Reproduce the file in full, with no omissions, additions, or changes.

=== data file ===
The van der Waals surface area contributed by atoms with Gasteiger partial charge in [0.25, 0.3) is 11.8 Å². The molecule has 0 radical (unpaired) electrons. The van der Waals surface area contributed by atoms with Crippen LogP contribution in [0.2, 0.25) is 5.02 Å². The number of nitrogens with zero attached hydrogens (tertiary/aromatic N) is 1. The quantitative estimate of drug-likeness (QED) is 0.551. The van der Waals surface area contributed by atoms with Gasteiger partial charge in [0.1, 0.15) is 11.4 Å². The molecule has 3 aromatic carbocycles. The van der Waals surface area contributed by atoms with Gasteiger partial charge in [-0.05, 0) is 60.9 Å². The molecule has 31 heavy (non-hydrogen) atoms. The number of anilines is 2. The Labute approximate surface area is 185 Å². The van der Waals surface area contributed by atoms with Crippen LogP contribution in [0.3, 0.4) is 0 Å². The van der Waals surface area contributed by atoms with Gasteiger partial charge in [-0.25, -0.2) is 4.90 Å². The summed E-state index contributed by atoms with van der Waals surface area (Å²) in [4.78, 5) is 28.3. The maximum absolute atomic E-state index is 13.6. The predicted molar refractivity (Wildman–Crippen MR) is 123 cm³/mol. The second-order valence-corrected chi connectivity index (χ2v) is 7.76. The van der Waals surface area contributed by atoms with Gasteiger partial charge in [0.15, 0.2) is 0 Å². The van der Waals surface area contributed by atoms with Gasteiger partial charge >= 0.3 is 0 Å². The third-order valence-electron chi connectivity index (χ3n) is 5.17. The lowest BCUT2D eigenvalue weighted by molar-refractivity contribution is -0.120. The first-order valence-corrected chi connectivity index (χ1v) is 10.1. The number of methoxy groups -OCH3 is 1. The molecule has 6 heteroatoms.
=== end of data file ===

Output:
The van der Waals surface area contributed by atoms with Gasteiger partial charge in [0.25, 0.3) is 11.8 Å². The molecule has 0 radical (unpaired) electrons. The van der Waals surface area contributed by atoms with Crippen LogP contribution in [0.2, 0.25) is 5.02 Å². The number of nitrogens with zero attached hydrogens (tertiary/aromatic N) is 1. The quantitative estimate of drug-likeness (QED) is 0.551. The van der Waals surface area contributed by atoms with Gasteiger partial charge in [0.1, 0.15) is 11.4 Å². The molecule has 3 aromatic carbocycles. The van der Waals surface area contributed by atoms with Gasteiger partial charge in [-0.05, 0) is 60.9 Å². The molecule has 31 heavy (non-hydrogen) atoms. The number of anilines is 2. The Labute approximate surface area is 185 Å². The van der Waals surface area contributed by atoms with Crippen LogP contribution in [0.3, 0.4) is 0 Å². The van der Waals surface area contributed by atoms with Gasteiger partial charge in [-0.25, -0.2) is 4.90 Å². The summed E-state index contributed by atoms with van der Waals surface area (Å²) in [4.78, 5) is 28.3. The maximum absolute atomic E-state index is 13.6. The predicted molar refractivity (Wildman–Crippen MR) is 123 cm³/mol. The second-order valence-corrected chi connectivity index (χ2v) is 7.76. The van der Waals surface area contributed by atoms with Gasteiger partial charge in [0.15, 0.2) is 0 Å². The van der Waals surface area contributed by atoms with Gasteiger partial charge >= 0.3 is 0 Å². The third-order valence-electron chi connectivity index (χ3n) is 5.17. The lowest BCUT2D eigenvalue weighted by molar-refractivity contribution is -0.120. The first-order valence-corrected chi connectivity index (χ1v) is 10.1. The number of methoxy groups -OCH3 is 1. The molecule has 6 heteroatoms.